The National Archives and Records Administration (NARA) recently published a white paper analyzing the impact of “cognitive technologies”, including Artificial Intelligence (AI), Machine Learning (ML), Robotic Process Automation (RPA), Internet of Things (IoT), and other emerging technologies, on records management and data governance. The exponential growth of data and the continued development of technologies designed to support or replace human decision-making has had a profound impact on how we work and the records and information we create, use, and retain to meet changing business needs.

There are two important areas for consideration highlighted by this paper:

  1. The potential for these technologies to assist and contribute to the records management function through the automation of business processes, such as digitization, classification, access to information, assignment of retention rules, and automating the destruction or transfer of records and information.
  2. The potential need for the data created by these technologies to be captured and retained as required within an organization’s information governance framework. For example, the predictive information or output data generated by cognitive technologies that document business transactions or decisions have the potential to be considered records, requiring organizations to manage them throughout their lifecycle.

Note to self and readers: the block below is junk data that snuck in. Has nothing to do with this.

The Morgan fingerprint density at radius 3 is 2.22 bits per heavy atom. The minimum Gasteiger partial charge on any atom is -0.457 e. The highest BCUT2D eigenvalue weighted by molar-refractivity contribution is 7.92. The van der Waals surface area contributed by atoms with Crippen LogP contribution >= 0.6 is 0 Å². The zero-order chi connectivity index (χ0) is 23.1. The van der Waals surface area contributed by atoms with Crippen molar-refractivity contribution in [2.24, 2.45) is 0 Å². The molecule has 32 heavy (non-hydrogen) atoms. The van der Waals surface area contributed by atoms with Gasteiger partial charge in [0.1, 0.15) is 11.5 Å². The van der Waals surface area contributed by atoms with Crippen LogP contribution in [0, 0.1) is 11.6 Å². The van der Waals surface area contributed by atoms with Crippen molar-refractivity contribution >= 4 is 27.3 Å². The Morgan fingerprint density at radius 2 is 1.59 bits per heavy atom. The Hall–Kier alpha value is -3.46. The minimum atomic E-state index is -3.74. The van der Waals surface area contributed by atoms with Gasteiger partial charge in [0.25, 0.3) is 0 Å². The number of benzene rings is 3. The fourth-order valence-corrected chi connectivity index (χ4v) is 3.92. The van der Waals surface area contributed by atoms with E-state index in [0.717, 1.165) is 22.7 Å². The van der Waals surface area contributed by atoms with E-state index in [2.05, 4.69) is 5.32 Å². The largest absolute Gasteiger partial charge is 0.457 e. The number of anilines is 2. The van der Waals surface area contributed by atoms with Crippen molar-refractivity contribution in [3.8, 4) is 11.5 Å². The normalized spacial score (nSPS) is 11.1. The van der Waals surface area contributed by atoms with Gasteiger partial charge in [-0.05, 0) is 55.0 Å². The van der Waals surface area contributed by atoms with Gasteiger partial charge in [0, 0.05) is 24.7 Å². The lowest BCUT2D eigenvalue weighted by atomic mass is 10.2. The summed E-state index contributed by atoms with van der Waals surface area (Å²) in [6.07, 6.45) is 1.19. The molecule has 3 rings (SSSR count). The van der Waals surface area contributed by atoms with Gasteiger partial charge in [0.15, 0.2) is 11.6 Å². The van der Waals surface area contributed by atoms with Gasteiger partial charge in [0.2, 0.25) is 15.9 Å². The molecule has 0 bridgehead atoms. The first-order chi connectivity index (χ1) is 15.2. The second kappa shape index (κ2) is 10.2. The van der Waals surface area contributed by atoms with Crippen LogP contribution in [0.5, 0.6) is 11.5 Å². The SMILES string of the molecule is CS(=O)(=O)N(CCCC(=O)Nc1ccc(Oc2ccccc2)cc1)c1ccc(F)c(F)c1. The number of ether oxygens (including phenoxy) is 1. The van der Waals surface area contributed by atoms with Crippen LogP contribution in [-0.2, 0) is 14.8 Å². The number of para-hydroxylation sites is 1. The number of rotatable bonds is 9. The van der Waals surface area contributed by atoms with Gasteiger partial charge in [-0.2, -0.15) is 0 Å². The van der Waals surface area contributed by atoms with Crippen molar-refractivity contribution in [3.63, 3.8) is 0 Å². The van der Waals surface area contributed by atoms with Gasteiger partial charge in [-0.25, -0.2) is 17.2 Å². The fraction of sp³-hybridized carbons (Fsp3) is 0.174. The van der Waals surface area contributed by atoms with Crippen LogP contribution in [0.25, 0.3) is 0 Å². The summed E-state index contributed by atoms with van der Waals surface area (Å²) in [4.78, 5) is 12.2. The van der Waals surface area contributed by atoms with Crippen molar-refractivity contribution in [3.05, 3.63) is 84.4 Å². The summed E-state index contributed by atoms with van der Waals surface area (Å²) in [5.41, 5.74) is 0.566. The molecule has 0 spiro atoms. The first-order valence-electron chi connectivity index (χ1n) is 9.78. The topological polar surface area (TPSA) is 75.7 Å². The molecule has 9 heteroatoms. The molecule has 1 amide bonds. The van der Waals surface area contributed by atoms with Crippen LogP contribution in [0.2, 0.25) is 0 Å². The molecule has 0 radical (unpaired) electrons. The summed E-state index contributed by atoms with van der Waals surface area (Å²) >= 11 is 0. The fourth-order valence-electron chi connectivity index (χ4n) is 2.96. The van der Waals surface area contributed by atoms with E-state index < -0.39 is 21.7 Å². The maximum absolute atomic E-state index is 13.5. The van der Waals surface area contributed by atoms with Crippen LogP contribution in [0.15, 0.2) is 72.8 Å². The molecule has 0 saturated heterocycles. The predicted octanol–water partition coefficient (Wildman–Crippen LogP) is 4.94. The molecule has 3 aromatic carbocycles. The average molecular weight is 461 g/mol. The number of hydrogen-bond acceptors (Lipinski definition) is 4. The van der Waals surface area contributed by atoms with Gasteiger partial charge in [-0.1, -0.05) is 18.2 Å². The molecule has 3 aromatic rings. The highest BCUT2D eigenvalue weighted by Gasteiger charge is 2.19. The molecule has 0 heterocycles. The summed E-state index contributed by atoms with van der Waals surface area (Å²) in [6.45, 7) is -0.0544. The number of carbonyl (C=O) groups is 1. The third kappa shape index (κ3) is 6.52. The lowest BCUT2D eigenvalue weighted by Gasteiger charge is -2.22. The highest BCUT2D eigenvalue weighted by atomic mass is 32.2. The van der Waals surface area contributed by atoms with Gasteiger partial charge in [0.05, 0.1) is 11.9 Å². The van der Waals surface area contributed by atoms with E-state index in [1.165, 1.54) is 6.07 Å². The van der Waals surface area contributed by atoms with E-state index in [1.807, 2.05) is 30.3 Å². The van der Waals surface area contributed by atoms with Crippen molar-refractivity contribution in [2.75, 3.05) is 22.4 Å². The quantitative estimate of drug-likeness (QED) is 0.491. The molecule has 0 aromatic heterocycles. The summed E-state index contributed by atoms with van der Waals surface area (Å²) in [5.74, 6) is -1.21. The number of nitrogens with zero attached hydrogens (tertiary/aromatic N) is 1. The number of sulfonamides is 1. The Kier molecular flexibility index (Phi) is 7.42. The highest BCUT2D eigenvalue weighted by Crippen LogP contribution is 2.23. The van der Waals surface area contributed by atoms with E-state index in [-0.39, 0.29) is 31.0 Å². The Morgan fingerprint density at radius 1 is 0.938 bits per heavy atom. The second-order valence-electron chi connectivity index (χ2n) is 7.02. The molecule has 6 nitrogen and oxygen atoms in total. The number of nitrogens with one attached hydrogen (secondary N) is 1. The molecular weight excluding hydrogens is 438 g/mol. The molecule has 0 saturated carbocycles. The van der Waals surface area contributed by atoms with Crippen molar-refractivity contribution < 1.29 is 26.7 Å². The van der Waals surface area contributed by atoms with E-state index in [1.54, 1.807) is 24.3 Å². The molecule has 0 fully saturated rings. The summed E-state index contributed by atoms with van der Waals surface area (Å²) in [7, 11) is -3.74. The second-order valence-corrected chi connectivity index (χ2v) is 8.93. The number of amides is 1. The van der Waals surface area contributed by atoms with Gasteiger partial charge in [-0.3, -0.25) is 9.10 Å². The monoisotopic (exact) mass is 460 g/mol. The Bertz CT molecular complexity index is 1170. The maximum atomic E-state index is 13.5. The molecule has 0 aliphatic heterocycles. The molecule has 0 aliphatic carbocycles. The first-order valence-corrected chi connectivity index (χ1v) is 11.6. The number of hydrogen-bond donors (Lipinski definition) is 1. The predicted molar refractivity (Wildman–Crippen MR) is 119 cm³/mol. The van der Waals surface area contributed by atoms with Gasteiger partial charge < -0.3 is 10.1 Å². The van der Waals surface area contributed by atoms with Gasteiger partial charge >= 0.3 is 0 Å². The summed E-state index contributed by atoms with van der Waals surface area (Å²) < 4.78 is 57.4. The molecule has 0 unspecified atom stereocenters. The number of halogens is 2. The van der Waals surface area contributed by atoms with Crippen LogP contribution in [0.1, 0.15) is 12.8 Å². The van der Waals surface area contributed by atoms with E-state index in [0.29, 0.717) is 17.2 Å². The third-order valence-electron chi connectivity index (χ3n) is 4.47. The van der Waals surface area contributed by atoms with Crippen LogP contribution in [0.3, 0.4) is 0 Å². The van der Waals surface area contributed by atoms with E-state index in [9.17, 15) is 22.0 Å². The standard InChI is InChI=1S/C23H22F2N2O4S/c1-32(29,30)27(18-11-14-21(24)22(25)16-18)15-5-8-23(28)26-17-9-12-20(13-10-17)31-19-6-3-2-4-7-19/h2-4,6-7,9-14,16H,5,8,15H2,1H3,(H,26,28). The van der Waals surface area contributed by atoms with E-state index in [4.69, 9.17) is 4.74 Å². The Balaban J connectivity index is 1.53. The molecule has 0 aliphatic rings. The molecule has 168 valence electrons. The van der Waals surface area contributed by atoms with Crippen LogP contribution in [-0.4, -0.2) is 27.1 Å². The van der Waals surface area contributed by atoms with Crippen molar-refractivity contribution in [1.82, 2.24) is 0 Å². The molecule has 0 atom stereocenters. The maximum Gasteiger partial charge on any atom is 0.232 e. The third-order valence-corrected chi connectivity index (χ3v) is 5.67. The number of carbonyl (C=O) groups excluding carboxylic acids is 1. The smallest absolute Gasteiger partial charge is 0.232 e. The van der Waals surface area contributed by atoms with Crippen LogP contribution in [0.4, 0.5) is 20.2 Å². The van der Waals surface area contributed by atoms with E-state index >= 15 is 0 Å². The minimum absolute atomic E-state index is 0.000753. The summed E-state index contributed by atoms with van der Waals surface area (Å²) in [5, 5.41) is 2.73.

The implementation of these technologies can come with challenges as well, and organizations should be prepared to address these. For example:

  • Biases and ethical concerns relating to algorithms used in AI and ML. Consideration for bias and ethical implications should be included in the development and training processes. One way to address this is through establishing data standards to ensure appropriate and representative data is used.
  • The fluid nature of data can sometimes make it difficult to apply records retention requirements. One way to address this is to consider scheduling the systems containing the data rather than the data itself.
  • Ensuring the authenticity and integrity of records and information. The current technical environment introduces a number of risks that need to be analyzed and managed to ensure appropriate data security measures are in place. One such risk is the potential for the manipulation of machine learning systems, compromising outputs at the point of creation and breaching the authenticity and integrity of records.

The increasing reliance on and use of cognitive technologies in the workplace highlights the importance of collaboration between records and information managers and others in their organizations, such as data scientists, systems engineers, and compliance teams. Working together will help to ensure that systems are configured appropriately to meet both the business’ needs and legal obligations, and that the records created through these technologies, such as algorithms and the resulting data sets, are incorporated in their organization’s information governance framework.

While the paper focuses on federal records, many of the same principles, challenges, and concerns will apply to all organizations using these and similar technologies. The continuing development of legislation, guidelines, and standards surrounding cognitive technologies, further emphasizes the focus needed on these areas from a legal compliance and information governance perspective within organizations looking to leverage their capabilities.